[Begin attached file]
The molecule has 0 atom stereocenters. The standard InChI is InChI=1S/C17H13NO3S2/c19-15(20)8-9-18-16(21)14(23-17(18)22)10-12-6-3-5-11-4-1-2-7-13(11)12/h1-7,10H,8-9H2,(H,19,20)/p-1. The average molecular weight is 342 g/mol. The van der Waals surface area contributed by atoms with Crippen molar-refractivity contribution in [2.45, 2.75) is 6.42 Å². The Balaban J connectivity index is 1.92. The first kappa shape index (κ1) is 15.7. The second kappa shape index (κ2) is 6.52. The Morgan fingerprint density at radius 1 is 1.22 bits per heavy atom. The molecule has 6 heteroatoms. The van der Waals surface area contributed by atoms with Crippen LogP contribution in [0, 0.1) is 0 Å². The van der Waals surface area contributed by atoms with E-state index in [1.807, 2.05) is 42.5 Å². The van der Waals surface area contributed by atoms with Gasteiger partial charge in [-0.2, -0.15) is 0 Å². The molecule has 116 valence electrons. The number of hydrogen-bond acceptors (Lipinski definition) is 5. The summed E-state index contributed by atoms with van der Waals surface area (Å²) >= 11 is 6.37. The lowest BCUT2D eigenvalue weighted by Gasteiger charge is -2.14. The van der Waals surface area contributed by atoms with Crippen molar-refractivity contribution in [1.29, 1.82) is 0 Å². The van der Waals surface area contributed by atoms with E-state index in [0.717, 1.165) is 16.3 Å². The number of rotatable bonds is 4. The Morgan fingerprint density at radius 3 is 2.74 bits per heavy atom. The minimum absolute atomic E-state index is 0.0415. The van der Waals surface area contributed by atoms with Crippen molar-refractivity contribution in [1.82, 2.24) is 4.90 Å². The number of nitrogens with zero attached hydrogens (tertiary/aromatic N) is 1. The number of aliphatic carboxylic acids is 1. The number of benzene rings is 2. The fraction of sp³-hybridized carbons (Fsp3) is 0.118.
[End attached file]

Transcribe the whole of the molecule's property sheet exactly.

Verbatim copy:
The molecule has 0 atom stereocenters. The standard InChI is InChI=1S/C17H13NO3S2/c19-15(20)8-9-18-16(21)14(23-17(18)22)10-12-6-3-5-11-4-1-2-7-13(11)12/h1-7,10H,8-9H2,(H,19,20)/p-1. The average molecular weight is 342 g/mol. The van der Waals surface area contributed by atoms with Crippen molar-refractivity contribution in [2.45, 2.75) is 6.42 Å². The Balaban J connectivity index is 1.92. The first kappa shape index (κ1) is 15.7. The second kappa shape index (κ2) is 6.52. The Morgan fingerprint density at radius 1 is 1.22 bits per heavy atom. The molecule has 6 heteroatoms. The van der Waals surface area contributed by atoms with Crippen LogP contribution in [0, 0.1) is 0 Å². The van der Waals surface area contributed by atoms with E-state index in [1.807, 2.05) is 42.5 Å². The van der Waals surface area contributed by atoms with Gasteiger partial charge in [-0.2, -0.15) is 0 Å². The molecule has 116 valence electrons. The number of hydrogen-bond acceptors (Lipinski definition) is 5. The summed E-state index contributed by atoms with van der Waals surface area (Å²) >= 11 is 6.37. The lowest BCUT2D eigenvalue weighted by Gasteiger charge is -2.14. The van der Waals surface area contributed by atoms with Crippen molar-refractivity contribution in [1.29, 1.82) is 0 Å². The van der Waals surface area contributed by atoms with E-state index in [0.717, 1.165) is 16.3 Å². The number of rotatable bonds is 4. The Morgan fingerprint density at radius 3 is 2.74 bits per heavy atom. The minimum absolute atomic E-state index is 0.0415. The van der Waals surface area contributed by atoms with Crippen molar-refractivity contribution in [1.82, 2.24) is 4.90 Å². The number of nitrogens with zero attached hydrogens (tertiary/aromatic N) is 1. The number of aliphatic carboxylic acids is 1. The number of benzene rings is 2. The fraction of sp³-hybridized carbons (Fsp3) is 0.118.